In any work of fiction, dreams should appear sparingly, as they are one of the trickiest devices of the storyteller’s toolkit to use effectively, often seeming heavy-handed or disengaging. Distressingly, Past Cure has an untoward affection for dreams. Almost every moment and mission contains elements of nightmare, imbuing the game with a distracting sense of unreality that mystifies the suspension of disbelief. Over-reliance on the technique results in a narrative that cannot hold itself together, and Past Cure commits a number of additional sins that make it a poor game to match the poor story.
The feelings of disappointment are exacerbated by the project’s successes, the most powerful of which is the atmosphere. Having been created by a team of eight people, Past Cure predictably lacks the polish of most AAA games. However, the developers also seem to have ignored the focus-tested approach to level design in favour of making environments feel as authentic as possible. The layouts incorporate some concessions to facilitate stealth, as well as locked doors and other artificial barriers to set a path, but the locales generally reflect the more aesthetic-led principles of real-world architecture and interior design. Overlooking the established tenets of pleasurable play environments gives the title a palpable sense of place that the carefully constructed artifices of many other games cannot hope to match. Unfortunately, repetition quickly dulls the wonder of the spaces.
Past Cure feels like one of most obnoxiously padded-out titles of recent memory, managing to turn the otherwise satisfying gameplay loops into drudgery. The game combines pop-and-cover third person shooting with gritty melee combat and limited supernatural powers intended to help with both stealth and combat. Using the weaponry can sometimes be cumbersome and imprecise, but clearing a room of enemies harbours a thrill equal to almost any other game on the market. Unfortunately, access to the protagonist’s special abilities is typically too brief to be enjoyable, even though the blue pills that restore the reductively-named sanity meter appear liberally throughout the levels. The skills to slow time and scope out areas as a ghost are hardly novel (appearing previously in Max Payne and Beyond: Two Souls, respectively, among other titles), but they add a layer of agency that can stave off tedium for a short while. “A short while” is key, as a recurring issue within Past Cure is that most missions are considerably longer and more repetitious than they need be. As satisfying as it may be to clear a parking garage of enemies, the process begins to grate by the third iteration and becomes almost painful by the fifth. To be fair, the levels have delightfully varied atmospheres and objectives, but even a change for the worse would be a welcome reprieve from the monotony. Exacerbating this central issue is the lack of narrative pay-off.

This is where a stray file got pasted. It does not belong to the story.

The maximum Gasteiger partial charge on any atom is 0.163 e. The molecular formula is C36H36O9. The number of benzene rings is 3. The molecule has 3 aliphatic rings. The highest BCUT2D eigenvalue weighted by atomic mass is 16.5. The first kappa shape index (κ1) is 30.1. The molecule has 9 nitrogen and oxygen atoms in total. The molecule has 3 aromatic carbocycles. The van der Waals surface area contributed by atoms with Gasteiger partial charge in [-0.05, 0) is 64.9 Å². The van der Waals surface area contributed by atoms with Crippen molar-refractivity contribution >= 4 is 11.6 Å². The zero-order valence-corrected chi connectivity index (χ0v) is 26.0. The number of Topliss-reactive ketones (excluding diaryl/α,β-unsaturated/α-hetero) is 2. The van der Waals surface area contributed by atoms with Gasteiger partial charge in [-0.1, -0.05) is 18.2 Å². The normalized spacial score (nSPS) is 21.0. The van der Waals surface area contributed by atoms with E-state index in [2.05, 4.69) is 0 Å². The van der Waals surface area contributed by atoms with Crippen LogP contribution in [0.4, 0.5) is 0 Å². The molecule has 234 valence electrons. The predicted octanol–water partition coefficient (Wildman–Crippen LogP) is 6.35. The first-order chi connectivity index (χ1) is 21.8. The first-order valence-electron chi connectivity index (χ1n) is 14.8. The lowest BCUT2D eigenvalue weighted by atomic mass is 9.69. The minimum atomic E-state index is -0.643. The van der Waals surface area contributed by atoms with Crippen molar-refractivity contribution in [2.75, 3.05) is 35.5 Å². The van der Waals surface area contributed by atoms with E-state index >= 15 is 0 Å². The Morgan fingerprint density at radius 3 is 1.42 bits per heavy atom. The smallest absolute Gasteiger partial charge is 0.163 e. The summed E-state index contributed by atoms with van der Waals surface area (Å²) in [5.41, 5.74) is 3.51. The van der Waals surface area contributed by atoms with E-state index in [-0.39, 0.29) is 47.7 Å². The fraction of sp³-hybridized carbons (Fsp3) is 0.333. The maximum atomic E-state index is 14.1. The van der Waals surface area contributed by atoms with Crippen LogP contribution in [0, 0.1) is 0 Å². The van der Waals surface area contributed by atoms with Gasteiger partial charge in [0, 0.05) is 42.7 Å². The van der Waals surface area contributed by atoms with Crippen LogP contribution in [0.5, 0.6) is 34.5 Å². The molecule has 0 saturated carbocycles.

Mystery is treated as a hook from the outset, beginning in a nightmare house populated by porcelain demons before moving to a realistic realm that continues to ask questions and provide no answers. Ostensibly, Past Cure is about an ex-soldier’s quest to uncover why years are missing from his memory and why he has these strange abilities and nightmares. However, aside from a brief mention of the CIA’s Project MKUltra early on, few other clues emerge across the campaign. Instead, the story meanders, exploring dreams and unclear plot elements. More frustratingly, the title refuses to clarify the positions and purposes of the various side characters, even while hinting that each of them is both more and less than they appear to be. With more adept storytelling, Past Cure could have been one of the more intriguing game narratives of 2018, but the absence of answers to its central questions makes it, instead, one of the most obtuse.
The problems with the story extend to the characterisation and portrayal of protagonist, Ian. Similarly to many previous video game heroes, Ian has a tendency to talk to himself in both short quips and more extensive pontification. Disappointingly, he lacks both the charming cynicism of Max Payne and the endearing joie de vivre of Nathan Drake, leaving Ian as a bland soliloquist with little to recommend him. This inability to engage with the protagonist is amplified by the poor quality of voice acting. That each character speaks with a faint accent is not a weakness—particularly given the indie nature of the project and the development team’s base in Germany—but the lines frequently feel forced, throwing the player out of the experience. The game also has a tendency to drop or misalign audio cues at points, which can be distracting and off-putting.
The team at Phantom 8 should be proud of what it has achieved in terms of atmosphere and core gameplay. Past Cure, similarly to Hellblade: Senua’s Sacrifice before it, is a testament to the idea that small indie developers can produce a quality of content matching that created by blockbuster studios. However, the excellence of these aspects makes the flaws in design, audio, and storytelling more glaring. What looks like a sterling experience feels amateur. Past Cure is ambitious, which can be a fantastic quality, but the developer’s effort is misplaced, leaving the game incapable of surviving its own confusion.